Red Hat AMQ Broker Cheat Sheet
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Red Hat AMQ Broker is a high-performance messaging system for highly scalable microservices and asynchronous messaging between different systems. It enables you to define different topologies to build simple or complex messaging solutions.
This cheat sheet includes the most common commands to install, deploy, administer, and operate a messaging system based on AMQ Broker. You’ll also get an overview of the most standard topologies that cover high availability, scalability, and failover: symmetric cluster with a replicated journal and symmetric cluster with the shared journal.
Download the Red Hat AMQ Broker Cheat Sheet and learn how to:
- Start a broker instance
- Install a broker as an operating system service
- Use XML inclusions to break the configuration into separate files
- Create and delete addresses and queues automatically, so you don't have to manage the address in the broker.xml file
- Send messages to a resource
- Consume messages from a resource
- Configure addresses and queues
- Work with the clustered message grouping feature
- Monitor brokers for problems and handle errors
- Manage users
- Encrypt passwords in configuration files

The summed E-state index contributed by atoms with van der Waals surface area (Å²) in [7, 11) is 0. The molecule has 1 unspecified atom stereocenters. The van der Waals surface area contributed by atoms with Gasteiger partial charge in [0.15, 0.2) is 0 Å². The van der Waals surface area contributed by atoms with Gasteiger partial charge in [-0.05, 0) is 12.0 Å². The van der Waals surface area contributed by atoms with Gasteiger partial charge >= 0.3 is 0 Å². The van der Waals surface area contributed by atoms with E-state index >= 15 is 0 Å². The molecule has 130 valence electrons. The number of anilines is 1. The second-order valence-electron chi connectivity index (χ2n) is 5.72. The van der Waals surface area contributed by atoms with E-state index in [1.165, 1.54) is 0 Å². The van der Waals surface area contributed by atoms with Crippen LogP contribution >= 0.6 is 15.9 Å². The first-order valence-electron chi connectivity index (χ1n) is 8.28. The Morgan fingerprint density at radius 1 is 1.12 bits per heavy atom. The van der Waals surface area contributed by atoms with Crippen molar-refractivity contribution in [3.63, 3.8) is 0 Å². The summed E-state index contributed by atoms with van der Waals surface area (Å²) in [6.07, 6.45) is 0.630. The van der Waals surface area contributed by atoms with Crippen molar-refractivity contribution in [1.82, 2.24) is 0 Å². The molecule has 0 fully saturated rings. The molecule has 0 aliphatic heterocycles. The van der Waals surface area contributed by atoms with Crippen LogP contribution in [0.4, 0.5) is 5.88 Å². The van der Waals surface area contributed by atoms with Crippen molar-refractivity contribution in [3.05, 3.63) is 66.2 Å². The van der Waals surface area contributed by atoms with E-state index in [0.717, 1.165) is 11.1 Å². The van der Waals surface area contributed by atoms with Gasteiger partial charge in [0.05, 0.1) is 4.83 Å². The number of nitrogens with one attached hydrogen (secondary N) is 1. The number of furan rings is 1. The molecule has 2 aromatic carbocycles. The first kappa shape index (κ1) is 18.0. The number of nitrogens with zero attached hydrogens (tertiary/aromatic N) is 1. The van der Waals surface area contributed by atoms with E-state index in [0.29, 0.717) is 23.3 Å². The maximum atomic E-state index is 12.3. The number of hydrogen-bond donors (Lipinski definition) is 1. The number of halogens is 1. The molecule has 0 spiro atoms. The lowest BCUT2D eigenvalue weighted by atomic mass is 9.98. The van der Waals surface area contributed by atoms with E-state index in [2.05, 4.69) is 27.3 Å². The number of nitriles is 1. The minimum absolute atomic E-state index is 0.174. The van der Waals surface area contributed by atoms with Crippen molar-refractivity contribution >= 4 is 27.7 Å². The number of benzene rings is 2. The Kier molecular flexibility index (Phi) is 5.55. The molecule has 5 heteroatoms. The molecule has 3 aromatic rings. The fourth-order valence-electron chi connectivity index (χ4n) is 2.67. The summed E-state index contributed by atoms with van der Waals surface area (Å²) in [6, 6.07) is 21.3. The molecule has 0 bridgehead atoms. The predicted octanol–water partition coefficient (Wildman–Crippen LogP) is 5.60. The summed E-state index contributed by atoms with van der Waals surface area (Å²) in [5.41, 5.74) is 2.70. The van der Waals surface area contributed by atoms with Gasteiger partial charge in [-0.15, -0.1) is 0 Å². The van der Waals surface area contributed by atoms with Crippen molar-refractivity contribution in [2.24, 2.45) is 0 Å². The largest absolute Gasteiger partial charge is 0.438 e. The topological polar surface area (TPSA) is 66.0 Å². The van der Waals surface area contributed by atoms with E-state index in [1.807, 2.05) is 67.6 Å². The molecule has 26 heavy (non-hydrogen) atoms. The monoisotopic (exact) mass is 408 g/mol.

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High availability and failover
AMQ Broker includes a failover feature based on the combined use of live and backup brokers. This feature requires you to define a connection for automatic client failover.
A client can receive information about all live and backup brokers so that the client can reconnect to the backup broker in the event of a connection failure. The backup broker then automatically recreates any sessions and consumers that existed on each connection before failover. This feature saves you from having to hand-code manual reconnection logic in your applications.
When a session is recreated on the backup, it lacks knowledge of messages already sent or acknowledged. Any in-flight sends or acknowledgments at the time of failover might also be lost. However, even without 100% transparent failover, it is simple to guarantee once and only once delivery, even in the case of failure, by using a combination of duplicate detection and retrying of transactions.
Client connection strings identify a connection string using the Core Protocol with the right values to enable high availability and failover from the client side. For example:
- Single broker:
- Failover connection:
Every time a live broker shuts down, the backup instance will be promoted as lived instance to continue the service to producers and consumers and distribute the messages to other topology members. The backup instance could delegate the role back to the live instance as soon as it is ready. The following definition in the backup instance automates that life cycle:
<ha-policy> <shared-store> <slave> <allow-failback>true</allow-failback> </slave> </shared-store> </ha-policy>